Water Catchment - Surface Drainage

Covers the whole of the Bay of Plenty Region. Provides those boundaries that have been defined for all major river catchments, most stream catchments and many of their tributaries.Each Polygon identified by hierarchy decending from primary catchment to subsequent tributaries/lakes. Catchments will be defined firstly by the named river or estuary that feeds to the coast. For instance the Motu and Whakatane rivers are obvious examples, but the Maraetotara Stream is also an example. For estuaries, Ohiwa estuary is an example where the Nukuhou River is part of the Ohiwa estuary catchment.In instances where the catchments of 'primary' rivers/streans have not been defined, the area that they occur within will be referred to as 'xxxxx coastal'. Examples on the current map are the Te Kaha and Waikawa Coastal catchments.Instances where some tributaries have been defined for a primary river, lake or estuary but others between these are still aggregated into one area, then this will be known as 'xxxxx area'. Examples of these are Rangitaiki/Kaingaroa area that lies between two defined tributaries, and the Kaituna/Lake Rotorua/Haumarana area.The catchments layer will exclude the lake polygons. The catchment for each lake will include the surface of the lake. If lake surface area is needed to be calculated then the lakes layer needs to be used in conjunction with this layer.Where a lake has no defined flowing surface-outlet that feeds to the coast, then that lake becomes the primary catchment. For example, Lakes Rotoma, Okaro and Rotoehu.As the catchments of tributaries to the 'primary' rivers/streams are defined they will named in a hierarchical fashion. For instance: if Brown River is a sub-catchment of Jones River, then that catchment will be labelled 'Jones/Brown'. Then if Bloggs River is a tributary of Brown River then it's catchment will be labelled 'Jones/Brown/Bloggs'. Where natural lakes occur as part of the catchment they will be considered in similar manner to a tributary (note that this means that individual lake catchments can be queried but that linkages between lakes are not shown as clearly. This mainly relates to the Lakes Rotorua - Rotoiti and Lakes Tarawera - Okareka linkages). For example, the Tarawera River starts at the outlet of Lake Tarawera and the Lake Okareka outlet feeds to Lake Tarawera. The Tarawera River below Lake Tarawera that is not defined into tributaries is called the Lower Tarawera. The Lake Tarawera catchment is called Lake Tarawera with the lake being included. The Lake Okareka catchment is called Lake Okareka.Where man-made lakes occur in rivers and the river continues above the lake, then that lake may become a catchment 'area' with its feeding tributaries to its shoreline, but any tributaries above the lake revert to the primary river. For instance, on the Rangitaiki River, Lake Aniwhenua could have its own tributaries if it is defined as an area, but the Horomanga and Whirinaki rivers remain secondary tributaries of the Rangitaiki, not Lake Aniwhenua. Naming conventions need to be firstly the official name as in 'Catchments of New Zealand, by Soil Conservation and Rivers Control Council, December 1956'. Otherwise an agreed 'local' name can be used. Where multiple local names are being used the alternatives should also be stored as part of the dataset for that catchment.Scale needs to be clearly defined for each catchment/sub-catchment. This will be based on the worst quality portion of the boundary capture. For example for a very large catchment there may be portions of the boundary captured at 1:10000, but if the majority has been captured at 1:50000, then 1:50000 is the appropriate scale to use the data for this catchment. Each database can choose the level/scale of sub-catchment 'definition' that is relevant to that database.User-defined catchments are useful in some catchments. However these will be identified on a separate layer and by a separate set of attributes to the sequential tributary attributes above. For instance, in the Rangitaiki the 'Kaingaroa area' has been split by some users into the 'Upper Rangitaiki' and 'Kaingaroa' catchments. (based on drainage to a certain point but excluding some major tributaries to the Rangitaiki River in these areas).Note that diversions such as for hydro-electric power stations have not been addressed in this layer. Subsequent refinement to the catchment boundaries is likely to continue to occur as the layer is used.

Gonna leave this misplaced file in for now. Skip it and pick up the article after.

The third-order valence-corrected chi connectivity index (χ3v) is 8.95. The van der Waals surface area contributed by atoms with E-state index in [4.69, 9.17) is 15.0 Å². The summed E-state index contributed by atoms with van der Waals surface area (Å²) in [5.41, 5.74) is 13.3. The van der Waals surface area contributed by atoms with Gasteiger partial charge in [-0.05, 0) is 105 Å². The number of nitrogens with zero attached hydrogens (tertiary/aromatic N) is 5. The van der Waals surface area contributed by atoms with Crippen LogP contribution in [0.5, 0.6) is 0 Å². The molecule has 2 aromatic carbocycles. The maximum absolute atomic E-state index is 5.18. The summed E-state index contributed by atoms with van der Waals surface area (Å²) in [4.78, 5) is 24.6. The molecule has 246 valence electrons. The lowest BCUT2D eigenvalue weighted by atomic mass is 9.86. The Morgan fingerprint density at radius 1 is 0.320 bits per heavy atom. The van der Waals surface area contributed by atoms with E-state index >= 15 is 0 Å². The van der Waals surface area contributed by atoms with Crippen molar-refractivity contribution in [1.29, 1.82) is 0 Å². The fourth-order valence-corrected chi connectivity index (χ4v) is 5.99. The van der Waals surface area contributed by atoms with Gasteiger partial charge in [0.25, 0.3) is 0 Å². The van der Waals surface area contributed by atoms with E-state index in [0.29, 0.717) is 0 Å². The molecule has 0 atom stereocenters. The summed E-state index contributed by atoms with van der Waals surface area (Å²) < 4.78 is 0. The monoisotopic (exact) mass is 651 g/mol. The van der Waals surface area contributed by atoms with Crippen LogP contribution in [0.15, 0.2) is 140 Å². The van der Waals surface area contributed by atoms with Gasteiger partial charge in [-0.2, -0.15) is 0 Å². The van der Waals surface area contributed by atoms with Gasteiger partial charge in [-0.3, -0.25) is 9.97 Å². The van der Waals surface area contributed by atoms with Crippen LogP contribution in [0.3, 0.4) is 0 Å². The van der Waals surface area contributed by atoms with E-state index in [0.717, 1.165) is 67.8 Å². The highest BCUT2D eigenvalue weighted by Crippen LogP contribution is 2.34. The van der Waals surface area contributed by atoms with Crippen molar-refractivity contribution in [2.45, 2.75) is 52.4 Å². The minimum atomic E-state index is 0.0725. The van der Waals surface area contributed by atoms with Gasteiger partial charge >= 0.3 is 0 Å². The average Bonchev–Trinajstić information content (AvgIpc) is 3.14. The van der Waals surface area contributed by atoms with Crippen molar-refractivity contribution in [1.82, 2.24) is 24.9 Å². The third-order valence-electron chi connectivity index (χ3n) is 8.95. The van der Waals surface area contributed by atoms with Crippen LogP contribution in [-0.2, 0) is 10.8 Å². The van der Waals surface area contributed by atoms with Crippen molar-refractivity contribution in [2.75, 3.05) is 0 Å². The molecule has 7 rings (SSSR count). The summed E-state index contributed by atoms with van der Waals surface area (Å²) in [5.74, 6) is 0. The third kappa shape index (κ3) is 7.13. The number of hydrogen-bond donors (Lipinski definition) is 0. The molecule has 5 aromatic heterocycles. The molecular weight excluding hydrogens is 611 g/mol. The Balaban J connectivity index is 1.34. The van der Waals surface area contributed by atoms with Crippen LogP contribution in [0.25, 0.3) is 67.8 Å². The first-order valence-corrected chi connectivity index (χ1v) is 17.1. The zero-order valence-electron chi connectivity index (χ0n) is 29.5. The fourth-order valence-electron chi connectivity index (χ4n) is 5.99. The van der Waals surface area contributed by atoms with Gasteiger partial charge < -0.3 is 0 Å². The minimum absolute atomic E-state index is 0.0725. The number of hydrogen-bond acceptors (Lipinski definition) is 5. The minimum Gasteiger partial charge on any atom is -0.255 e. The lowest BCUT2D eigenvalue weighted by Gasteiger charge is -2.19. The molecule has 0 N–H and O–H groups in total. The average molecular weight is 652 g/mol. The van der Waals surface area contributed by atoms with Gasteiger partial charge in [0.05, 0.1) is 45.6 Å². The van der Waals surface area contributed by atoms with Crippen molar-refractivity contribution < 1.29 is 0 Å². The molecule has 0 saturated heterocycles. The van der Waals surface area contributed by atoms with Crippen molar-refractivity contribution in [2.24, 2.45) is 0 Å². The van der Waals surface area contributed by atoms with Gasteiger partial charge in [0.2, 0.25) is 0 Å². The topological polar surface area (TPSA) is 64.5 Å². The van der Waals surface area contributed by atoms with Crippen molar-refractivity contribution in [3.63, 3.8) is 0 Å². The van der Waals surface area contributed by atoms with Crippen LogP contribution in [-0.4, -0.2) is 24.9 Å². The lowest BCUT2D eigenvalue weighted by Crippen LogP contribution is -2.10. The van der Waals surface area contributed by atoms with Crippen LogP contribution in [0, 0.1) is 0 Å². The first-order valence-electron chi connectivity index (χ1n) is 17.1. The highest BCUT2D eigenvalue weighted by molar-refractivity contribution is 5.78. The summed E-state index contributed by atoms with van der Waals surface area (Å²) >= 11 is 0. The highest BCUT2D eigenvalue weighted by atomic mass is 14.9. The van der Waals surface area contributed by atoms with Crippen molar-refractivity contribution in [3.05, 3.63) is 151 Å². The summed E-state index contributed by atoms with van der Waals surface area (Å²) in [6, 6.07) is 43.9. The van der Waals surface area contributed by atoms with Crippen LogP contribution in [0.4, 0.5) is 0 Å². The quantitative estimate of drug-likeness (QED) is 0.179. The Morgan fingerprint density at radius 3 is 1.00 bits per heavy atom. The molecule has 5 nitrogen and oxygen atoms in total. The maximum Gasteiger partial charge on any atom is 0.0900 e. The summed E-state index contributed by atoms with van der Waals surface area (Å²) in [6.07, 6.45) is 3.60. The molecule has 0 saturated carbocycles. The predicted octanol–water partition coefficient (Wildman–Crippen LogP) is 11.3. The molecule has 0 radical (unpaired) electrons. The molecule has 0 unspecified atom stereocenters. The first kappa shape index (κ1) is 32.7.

Data and Resources

Additional Info

Field Value
Theme ["geospatial"]
Author Bay of Plenty Regional Council
Maintainer Enric Shen
Source http://data-boprc.opendata.arcgis.com/datasets/13fd78699cbf4e3a8e4f5db44fefba77_16
Created 2016-09-22T22:58:59.000Z
Date modified 2019-02-04T00:39:56.355Z
Language English
Spatial {"type": "Polygon", "coordinates": [[[175.7975, -39.0211], [178.2613, -39.0211], [178.2613, -37.2978], [175.7975, -37.2978], [175.7975, -39.0211]]]}
Source Identifier http://data-boprc.opendata.arcgis.com/datasets/13fd78699cbf4e3a8e4f5db44fefba77_16
Record created March 19, 2018, Last Updated April 2, 2019